What role did British military forces play?

The initial British military commitment to Operation Palliser centred on the Airborne Battlegroup drawn from 16th Air Assault Brigade. Its core ground combat capability lay in 1st Battalion, the Parachute Regiment, which deployed in its entirety with the exception of A Company, in addition to D Company of 2 PARA and elements of the brigade’s Pathfinder Platoon. [7] Landing in Freetown on 7th of May, 2000, the Airborne Battlegroup quickly secured the international airport as well as evacuee assembly areas from which British citizens could be transported to awaiting RAF aircraft. The Airborne Battlegroup was replaced by the Amphibious Ready Group, a slower moving, albeit more heavily equipped, force drawn from 42 Commando Royal Marines, by the 14th of May. [8] With the security environment in the immediate area of operations stabilised, British infantrymen from 2nd Battalion, the Royal Anglian Regiment, and 1st Battalion, the Royal Irish Regiment, deployed to Sierra Leone as part of the Short-Term Training Team. Tasked with effectively raising a national army, the STTTs participated in all aspects of screening, recruitment, and training of Sierra Leonean servicemembers while also undertaking presence patrols and liaising with UN forces stationed in the country. It was on one such patrol that elements of 1st Battalion, the Royal Irish Regiment, were taken captive by a local armed faction known as the West Side Boys. Held for over two weeks, five Royal Irish soldiers and their Sierra Leonean liaison officer were released in the first joint hostage rescue operation between the 22nd Special Air Service and the Parachute Regiment on the 10th of September, 2000. [9] British troops remained in Sierra Leone after this incident but mounted no further offensive missions until the withdrawal of the force the following year.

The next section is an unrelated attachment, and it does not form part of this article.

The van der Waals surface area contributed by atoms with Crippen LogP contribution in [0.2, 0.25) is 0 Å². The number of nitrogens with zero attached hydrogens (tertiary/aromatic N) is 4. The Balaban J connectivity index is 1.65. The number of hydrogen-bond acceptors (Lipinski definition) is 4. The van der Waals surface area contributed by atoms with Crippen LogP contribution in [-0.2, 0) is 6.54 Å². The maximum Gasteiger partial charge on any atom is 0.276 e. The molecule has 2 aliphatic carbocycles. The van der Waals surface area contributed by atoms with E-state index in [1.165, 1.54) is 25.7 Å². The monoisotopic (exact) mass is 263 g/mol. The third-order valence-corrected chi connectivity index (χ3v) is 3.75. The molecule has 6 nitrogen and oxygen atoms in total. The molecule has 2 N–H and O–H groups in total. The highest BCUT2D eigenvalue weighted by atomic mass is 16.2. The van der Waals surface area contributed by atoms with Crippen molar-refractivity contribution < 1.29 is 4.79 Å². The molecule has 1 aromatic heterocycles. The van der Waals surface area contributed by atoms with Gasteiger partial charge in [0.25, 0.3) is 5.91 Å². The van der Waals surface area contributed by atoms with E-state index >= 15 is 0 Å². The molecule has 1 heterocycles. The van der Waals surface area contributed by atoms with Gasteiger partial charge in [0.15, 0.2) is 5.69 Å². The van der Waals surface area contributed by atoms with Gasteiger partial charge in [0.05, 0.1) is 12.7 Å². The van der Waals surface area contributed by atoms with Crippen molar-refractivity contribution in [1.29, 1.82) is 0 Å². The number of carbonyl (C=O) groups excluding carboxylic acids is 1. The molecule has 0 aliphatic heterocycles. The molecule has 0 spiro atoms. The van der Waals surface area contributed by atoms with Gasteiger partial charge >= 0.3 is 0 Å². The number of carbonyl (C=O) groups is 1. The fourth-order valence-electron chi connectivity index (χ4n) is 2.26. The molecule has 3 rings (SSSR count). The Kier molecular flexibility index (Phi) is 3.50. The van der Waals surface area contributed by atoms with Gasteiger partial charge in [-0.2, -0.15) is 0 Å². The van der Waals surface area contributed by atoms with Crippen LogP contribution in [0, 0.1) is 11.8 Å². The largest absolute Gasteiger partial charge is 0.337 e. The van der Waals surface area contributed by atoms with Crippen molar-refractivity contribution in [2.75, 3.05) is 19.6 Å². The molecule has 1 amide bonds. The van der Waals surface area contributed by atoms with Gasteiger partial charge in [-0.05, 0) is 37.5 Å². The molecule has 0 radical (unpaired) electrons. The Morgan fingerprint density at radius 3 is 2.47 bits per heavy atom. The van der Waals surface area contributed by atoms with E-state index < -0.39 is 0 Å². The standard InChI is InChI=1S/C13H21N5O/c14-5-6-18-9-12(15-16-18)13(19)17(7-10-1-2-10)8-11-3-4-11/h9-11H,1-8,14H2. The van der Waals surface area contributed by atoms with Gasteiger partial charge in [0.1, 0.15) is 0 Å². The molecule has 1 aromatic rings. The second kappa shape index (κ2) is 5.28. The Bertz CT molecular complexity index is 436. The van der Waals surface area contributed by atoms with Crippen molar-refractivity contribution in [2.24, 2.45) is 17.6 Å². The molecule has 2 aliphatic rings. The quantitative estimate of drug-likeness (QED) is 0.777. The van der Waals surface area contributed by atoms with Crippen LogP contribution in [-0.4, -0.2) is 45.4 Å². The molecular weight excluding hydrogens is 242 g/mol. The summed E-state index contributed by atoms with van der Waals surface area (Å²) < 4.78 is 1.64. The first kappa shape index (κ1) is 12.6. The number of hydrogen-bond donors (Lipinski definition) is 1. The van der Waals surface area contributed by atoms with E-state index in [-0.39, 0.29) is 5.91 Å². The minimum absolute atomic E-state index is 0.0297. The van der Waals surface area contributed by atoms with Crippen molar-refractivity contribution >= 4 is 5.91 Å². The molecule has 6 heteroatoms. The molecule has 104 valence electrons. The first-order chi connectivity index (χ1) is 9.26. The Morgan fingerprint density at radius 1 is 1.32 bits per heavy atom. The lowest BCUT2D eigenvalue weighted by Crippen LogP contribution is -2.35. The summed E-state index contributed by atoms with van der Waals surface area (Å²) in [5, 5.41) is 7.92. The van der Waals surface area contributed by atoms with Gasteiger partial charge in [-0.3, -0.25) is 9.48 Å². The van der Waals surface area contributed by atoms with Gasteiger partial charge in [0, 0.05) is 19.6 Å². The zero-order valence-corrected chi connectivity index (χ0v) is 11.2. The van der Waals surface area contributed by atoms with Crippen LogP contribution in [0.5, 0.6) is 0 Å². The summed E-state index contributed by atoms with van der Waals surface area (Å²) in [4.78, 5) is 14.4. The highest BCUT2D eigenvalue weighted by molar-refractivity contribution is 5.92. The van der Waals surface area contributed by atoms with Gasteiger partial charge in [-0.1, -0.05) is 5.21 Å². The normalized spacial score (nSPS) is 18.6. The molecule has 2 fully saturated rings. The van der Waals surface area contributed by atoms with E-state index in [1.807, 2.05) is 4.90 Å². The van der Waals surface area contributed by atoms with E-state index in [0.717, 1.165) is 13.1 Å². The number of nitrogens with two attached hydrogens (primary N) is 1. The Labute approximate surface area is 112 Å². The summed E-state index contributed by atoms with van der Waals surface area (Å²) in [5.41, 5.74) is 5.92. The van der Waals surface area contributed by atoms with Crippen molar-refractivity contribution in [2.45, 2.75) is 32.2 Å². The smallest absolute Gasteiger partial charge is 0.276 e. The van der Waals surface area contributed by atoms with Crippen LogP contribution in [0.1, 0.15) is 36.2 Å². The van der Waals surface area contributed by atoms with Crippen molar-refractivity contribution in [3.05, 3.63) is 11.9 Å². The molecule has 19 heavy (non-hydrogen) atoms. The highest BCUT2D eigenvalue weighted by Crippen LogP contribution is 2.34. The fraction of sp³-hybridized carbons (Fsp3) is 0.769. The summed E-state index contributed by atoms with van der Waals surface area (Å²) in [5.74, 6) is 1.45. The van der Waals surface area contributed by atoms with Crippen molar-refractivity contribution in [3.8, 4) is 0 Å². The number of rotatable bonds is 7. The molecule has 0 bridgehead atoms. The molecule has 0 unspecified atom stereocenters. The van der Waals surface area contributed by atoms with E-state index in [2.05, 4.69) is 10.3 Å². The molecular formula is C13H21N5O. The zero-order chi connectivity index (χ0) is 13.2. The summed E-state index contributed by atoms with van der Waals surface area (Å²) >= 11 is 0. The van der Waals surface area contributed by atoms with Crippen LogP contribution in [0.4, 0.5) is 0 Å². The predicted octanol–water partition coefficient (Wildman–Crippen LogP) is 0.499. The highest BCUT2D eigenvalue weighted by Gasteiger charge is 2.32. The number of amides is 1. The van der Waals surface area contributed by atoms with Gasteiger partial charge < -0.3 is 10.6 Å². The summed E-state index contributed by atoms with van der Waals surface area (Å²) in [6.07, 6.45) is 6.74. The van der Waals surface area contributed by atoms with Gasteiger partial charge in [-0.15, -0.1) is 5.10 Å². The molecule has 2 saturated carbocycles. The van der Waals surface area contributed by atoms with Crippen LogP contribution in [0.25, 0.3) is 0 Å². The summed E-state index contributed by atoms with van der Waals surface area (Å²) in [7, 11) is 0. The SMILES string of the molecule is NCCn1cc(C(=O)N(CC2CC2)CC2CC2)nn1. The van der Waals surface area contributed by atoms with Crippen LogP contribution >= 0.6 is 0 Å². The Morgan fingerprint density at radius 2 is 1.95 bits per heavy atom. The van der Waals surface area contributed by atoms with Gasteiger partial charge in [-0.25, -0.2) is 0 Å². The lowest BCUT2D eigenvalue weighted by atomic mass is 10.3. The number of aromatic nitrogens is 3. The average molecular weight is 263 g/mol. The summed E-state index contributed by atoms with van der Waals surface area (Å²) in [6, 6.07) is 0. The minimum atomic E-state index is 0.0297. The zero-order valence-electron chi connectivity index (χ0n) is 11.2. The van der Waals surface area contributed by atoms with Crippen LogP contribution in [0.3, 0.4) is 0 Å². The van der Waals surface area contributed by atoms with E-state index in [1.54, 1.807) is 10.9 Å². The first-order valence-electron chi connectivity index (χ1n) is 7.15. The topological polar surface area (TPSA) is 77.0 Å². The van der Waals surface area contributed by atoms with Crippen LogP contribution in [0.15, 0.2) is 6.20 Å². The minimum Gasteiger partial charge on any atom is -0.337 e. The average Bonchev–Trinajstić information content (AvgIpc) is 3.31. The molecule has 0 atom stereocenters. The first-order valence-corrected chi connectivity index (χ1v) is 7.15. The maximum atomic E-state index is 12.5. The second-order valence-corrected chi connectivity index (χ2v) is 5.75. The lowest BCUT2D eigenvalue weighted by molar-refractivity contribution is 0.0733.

Can a figure of civilian deaths due to British military action be determined?

Yes. Over the course of the Sierra Leone Intervention, there was 1 confirmed killing of a civilian by British military forces. In contrast to this civilian death, 5 British military personnel died in the conflict, with 1 of these deaths being due to hostile action. [10]

Are there any trends or incidents of note?

The sole civilian death as a result of British military action in Sierra Leone occurred during Operation Barras, the hostage rescue operation launched by D Squadron, the 22nd Special Air Service and 1st Battalion, the Parachute Regiment on the 10th of September, 2000: